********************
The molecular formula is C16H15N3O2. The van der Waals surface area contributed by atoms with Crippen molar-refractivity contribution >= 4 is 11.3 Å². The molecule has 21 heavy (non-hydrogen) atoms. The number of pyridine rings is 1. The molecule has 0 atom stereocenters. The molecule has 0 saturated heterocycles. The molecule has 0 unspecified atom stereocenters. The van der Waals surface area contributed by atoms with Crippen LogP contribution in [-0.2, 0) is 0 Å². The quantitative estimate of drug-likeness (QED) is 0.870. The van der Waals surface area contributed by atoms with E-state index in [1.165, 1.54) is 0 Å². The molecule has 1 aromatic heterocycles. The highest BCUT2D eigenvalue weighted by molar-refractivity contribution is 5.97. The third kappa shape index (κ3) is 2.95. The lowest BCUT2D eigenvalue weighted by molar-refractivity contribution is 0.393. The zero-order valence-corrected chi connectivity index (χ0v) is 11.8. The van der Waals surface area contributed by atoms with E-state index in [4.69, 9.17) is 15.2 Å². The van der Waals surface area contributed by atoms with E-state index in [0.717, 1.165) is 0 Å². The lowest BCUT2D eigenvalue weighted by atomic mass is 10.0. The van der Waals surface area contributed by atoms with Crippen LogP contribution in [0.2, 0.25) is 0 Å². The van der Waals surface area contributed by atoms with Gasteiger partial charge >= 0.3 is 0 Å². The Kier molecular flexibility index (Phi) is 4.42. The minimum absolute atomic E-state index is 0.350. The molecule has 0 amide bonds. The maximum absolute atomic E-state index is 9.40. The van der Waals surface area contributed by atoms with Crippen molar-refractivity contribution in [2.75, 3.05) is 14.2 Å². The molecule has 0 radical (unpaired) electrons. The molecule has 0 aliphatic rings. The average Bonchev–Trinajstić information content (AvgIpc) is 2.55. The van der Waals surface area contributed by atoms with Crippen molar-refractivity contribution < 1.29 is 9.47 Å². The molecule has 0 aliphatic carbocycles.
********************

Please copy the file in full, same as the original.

The molecular formula is C16H15N3O2. The van der Waals surface area contributed by atoms with Crippen molar-refractivity contribution >= 4 is 11.3 Å². The molecule has 21 heavy (non-hydrogen) atoms. The number of pyridine rings is 1. The molecule has 0 atom stereocenters. The molecule has 0 saturated heterocycles. The molecule has 0 unspecified atom stereocenters. The van der Waals surface area contributed by atoms with Crippen LogP contribution in [-0.2, 0) is 0 Å². The quantitative estimate of drug-likeness (QED) is 0.870. The van der Waals surface area contributed by atoms with E-state index in [1.165, 1.54) is 0 Å². The molecule has 1 aromatic heterocycles. The highest BCUT2D eigenvalue weighted by molar-refractivity contribution is 5.97. The third kappa shape index (κ3) is 2.95. The lowest BCUT2D eigenvalue weighted by molar-refractivity contribution is 0.393. The zero-order valence-corrected chi connectivity index (χ0v) is 11.8. The van der Waals surface area contributed by atoms with E-state index in [4.69, 9.17) is 15.2 Å². The van der Waals surface area contributed by atoms with E-state index in [0.717, 1.165) is 0 Å². The lowest BCUT2D eigenvalue weighted by atomic mass is 10.0. The van der Waals surface area contributed by atoms with Crippen LogP contribution in [0.2, 0.25) is 0 Å². The van der Waals surface area contributed by atoms with Gasteiger partial charge >= 0.3 is 0 Å². The Kier molecular flexibility index (Phi) is 4.42. The minimum absolute atomic E-state index is 0.350. The molecule has 0 amide bonds. The maximum absolute atomic E-state index is 9.40. The van der Waals surface area contributed by atoms with Crippen molar-refractivity contribution in [2.75, 3.05) is 14.2 Å². The molecule has 0 radical (unpaired) electrons. The molecule has 0 aliphatic rings. The average Bonchev–Trinajstić information content (AvgIpc) is 2.55. The van der Waals surface area contributed by atoms with Crippen molar-refractivity contribution < 1.29 is 9.47 Å². The molecule has 0 aliphatic carbocycles.